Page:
Vatican investigator urges bishops to report all suspected child abuse


  • World
  • Wednesday, 29 May 2024

Clergy abuse survivors stage a demonstration to protest against bishops who covered up abuses in Italy, urging Vatican to effectively combat clergy abuse in Rome, italy, May 23, 2024. REUTERS/Alberto Lingria/File Photo

ROME (Reuters) - The head of the Vatican office that disciplines predator priests on Tuesday called on bishops across the world to report all suspect child abuse cases to him in order "to clean up this situation".

The Roman Catholic Church has for decades been shaken by scandals across the world involving paedophile priests and the cover-up of their crimes, damaging its credibility and costing hundreds of millions of dollars in settlements.

"I want all cases brought to light, so that the Church can be transparent," said Father John Joseph Kennedy, an Irish cleric and head of the disciplinary section of the Vatican's doctrinal office (DDF).

"I worry for the countries and the bishops who are not sending us the cases. It would be better to have a truck arrive in front of (our office) with all the cases, we get to work and clean up this situation," he told reporters.

He did not say which nations or dioceses he suspected were failing to report.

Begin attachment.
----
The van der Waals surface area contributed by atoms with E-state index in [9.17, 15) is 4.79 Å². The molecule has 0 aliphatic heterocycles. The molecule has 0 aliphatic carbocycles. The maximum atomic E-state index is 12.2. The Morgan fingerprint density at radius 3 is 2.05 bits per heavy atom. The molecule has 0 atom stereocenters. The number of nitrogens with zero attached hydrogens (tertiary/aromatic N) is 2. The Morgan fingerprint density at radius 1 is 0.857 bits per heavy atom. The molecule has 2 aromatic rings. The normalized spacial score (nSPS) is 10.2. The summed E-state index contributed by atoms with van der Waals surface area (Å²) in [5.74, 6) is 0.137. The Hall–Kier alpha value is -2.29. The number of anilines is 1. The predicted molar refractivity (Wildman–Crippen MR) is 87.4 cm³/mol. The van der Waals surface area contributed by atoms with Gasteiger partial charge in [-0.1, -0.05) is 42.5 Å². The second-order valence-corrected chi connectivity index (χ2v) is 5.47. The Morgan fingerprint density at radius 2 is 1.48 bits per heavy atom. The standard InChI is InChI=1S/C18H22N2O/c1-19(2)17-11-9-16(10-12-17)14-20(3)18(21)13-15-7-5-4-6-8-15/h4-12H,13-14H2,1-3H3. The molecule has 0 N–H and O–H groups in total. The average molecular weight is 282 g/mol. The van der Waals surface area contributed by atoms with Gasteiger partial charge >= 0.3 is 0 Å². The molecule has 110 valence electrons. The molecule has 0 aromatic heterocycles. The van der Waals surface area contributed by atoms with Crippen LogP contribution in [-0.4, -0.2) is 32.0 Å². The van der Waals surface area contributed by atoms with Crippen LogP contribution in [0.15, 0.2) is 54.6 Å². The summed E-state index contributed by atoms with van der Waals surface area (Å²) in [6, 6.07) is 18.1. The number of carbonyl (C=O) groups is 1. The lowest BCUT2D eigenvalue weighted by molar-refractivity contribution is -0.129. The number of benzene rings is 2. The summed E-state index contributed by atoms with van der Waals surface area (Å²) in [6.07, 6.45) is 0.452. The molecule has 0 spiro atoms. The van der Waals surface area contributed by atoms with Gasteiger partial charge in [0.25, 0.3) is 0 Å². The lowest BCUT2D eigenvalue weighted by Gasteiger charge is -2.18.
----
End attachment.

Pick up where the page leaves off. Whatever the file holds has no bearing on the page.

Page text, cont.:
Kennedy, who rarely speaks to the press or appears in public, belongs to a secretive institution criticised for its lack of transparency. He acknowledged the problem and hinted at changes "in the not distant future".

Victims of abusive priests, for example, routinely complain that they are not informed about the investigations.

Kennedy, who works under Cardinal Victor Manuel Fernandez, head of the DDF and one of Pope Francis' closest aides, said about 77% of cases that are reported to his office involved child abuse.

He was addressing journalists on the sidelines of a conference in Rome on child sex abuse in Italy, a country where bishops have been slower than elsewhere in Europe to respond to scandals.

Both Francis and his predecessor, Benedict XVI, have pledged "zero tolerance" against child abuse, but critics say reforms introduced so far have not been enough to root out abusive clergy and help their victims.

(Reporting by Alvise Armellini; Editing by Nick Macfie)

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